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Bike Tyre Pressure Explained | Road Bike Maintenance

- How hard should your tyres really be

and what is the right pressure?

The first point, if we're starting completely from scratch

is to make sure that you pump up your tyres

to within the minimum and the maximum

recommended pressure that's normally printed

on the side of the tyre there.

Now this one, this Continental,

has a maximum recommended pressure only,

that's 8.5 bar or 120 PSI.

So if you stick close to that,

then you will not go wrong

from a safety perspective, at least.

If you don't have a cycling specific pump

with a pressure gauge on it,

my first suggestion would be to go and buy one

but in the short-term, what 100 PSI feels like,

is actually when you squeeze the side of the tyre,

so not the tread, but the side,

basically you can squeeze as hard as you can

with your thumbs and it will not move very much.

Ambiguous, I know, but you haven't got a pressure gauge,

so what can you do?

Well now we're safe, that is a very good place to start

but it's certainly not the only thing to think about.

We also need to factor in the width of our tyres

and also our body weight as well,

because narrower tyres need higher pressures

than wider ones and heavier riders

need higher pressures than lighter ones

and then just to complicate things further,

we also need to factor in the following points as well.

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Tyres need to grip, that's pretty obvious,

if you want to accelerate or change direction

or indeed slow down, but a tyre that's too hard

won't deform to the road surface

and so less rubber will be in contact

with the road at any one time,

meaning that you have much less grip.

So ideally, you want to run a pressure

that allows the tyre to compress when you sit on the bike.

Now, believe it or not, loads and loads of research

has been done into exactly this topic

and most people, it would seem,

agree with the work of a man called Frank Berto

from back in the 80s and he worked out

that the ideal amount of compression

was 15% of the tire's total height, although admittedly,

that is a remarkably difficult thing to measure.

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Brilliantly, comfortable tyre pressures

can also be faster tyre pressures as well

because for just about all of cycling eternity,

we thought that harder tyres were faster tyres

and with good reason, to be fair,

because in laboratory settings, harder tyres

were measurably much, much faster

so they rolled with much less resistance than softer tyres.

However, out in the real world,

on normal, bumpy roads, a softer tyre

absorbs vibration much better

and that vibration really slows you down, a lot in fact.

So, that is why a softer, more comfortable tyre

can potentially roll faster as well.

(light music)

If it's starting to sound like softer tyres

are the way to go, then hold on,

because a tyre that is too soft will start to roll slower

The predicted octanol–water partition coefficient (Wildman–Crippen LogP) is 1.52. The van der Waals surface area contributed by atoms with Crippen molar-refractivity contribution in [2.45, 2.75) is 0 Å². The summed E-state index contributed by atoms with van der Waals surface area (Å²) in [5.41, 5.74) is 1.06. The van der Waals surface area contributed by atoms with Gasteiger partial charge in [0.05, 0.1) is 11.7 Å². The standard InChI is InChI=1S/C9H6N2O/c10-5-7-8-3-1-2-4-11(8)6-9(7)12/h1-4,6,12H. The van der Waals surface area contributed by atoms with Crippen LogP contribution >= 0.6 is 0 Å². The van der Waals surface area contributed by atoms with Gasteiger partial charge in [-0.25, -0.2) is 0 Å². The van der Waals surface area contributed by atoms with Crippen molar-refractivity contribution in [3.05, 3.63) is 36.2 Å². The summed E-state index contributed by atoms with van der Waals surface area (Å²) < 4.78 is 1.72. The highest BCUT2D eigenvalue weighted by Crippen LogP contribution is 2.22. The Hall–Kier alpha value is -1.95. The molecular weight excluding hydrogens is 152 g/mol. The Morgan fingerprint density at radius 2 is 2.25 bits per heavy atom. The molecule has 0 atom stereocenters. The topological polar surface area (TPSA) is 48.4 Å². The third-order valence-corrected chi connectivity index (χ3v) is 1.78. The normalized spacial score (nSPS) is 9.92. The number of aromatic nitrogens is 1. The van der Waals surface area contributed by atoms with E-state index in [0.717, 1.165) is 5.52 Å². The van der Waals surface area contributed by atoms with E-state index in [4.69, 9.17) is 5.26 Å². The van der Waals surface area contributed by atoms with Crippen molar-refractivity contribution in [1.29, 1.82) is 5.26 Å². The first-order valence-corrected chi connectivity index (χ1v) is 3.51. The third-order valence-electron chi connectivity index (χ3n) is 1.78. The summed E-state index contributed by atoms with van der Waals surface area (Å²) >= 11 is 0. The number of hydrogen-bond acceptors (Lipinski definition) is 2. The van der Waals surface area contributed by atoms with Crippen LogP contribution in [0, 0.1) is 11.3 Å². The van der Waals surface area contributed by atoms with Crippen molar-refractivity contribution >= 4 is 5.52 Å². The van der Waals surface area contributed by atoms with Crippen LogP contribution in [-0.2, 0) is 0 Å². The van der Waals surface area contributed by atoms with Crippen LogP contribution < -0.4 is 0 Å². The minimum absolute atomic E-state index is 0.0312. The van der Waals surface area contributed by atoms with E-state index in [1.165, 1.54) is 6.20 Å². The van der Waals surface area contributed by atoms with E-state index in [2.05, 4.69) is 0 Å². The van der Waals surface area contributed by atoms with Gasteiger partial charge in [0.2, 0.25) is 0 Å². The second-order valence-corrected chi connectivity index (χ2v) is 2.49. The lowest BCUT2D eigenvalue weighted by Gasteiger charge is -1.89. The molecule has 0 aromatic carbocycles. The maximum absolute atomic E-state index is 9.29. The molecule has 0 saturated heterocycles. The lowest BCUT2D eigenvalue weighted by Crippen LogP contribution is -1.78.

and then they will also squirm around corners,

which makes it particularly difficult to control

and dare I say, dangerous.

And then also, of course,

a softer tyre will be more susceptible to impact punctures.

(light music)

I'm sure you'll have noticed that

I haven't actually recommended any tyre pressures yet

so perhaps it is time for me

to put my money where my mouth is, okay.

I weigh 73 kilogrammes and when I use a 23C wide tyre,

I put 95 PSI in my front wheel and 100 PSI in the back

because there's a little bit more weight over there.

And for 25's, I use 80 and 85 PSI

and then for 28's, I run 60 and 65 PSI.

As I mentioned earlier, if you are a little bit lighter

you will want to run less, so consider putting in

about one PSI less for every one kilogramme of body weight

and if you're heavier, you want to do the opposite.

And if you're working in bar,

then that's probably about one bar

per 25 kilogrammes of body weight that's different.

Now there are loads of really handy calculators

that are on the internet that will attempt

to do this job for you but if there's one thing

that I think you should take from this video,

it's that you should spend time

thinking about what your own perfect tyre pressure is

because it does vary from rider to rider

and indeed, from place to place.

So think about the things that we've just covered

in this video, does the tyre squirm when it gets too soft?

Or indeed, are you really susceptible to pinch flats?

Or, are you about to go for a ride

on the best, most super smooth tarmac in the entire world?

In which case, you probably want to put a few extra PSI in.

Do not be afraid to play around,

stay within the limits and stay safe.

Oh, and there is also one thing,

it's not just your tyre that will have pressure limits on.

If you've got a really lightweight set of wheels on,

then they too may have a pressure limit

although, if they're anything like these Zipp's here,

we've actually seen them being inflated

to over 200 PSI more than the recommended limit.

(explosion) Whoa.

Well clearly, a little bit

of margin for error built in there.

Now, do make sure you subscribe to GCN,

it's very simple and it's free to do it,

just click on the globe and if you're after

some more content, about tyres in fact,

then why not click up there

and we've got a video about how to reduce the risk

of punctures, or just down there,

we've got a very topical one,

the truth about wide rims and wide tyres.

Check 'em out.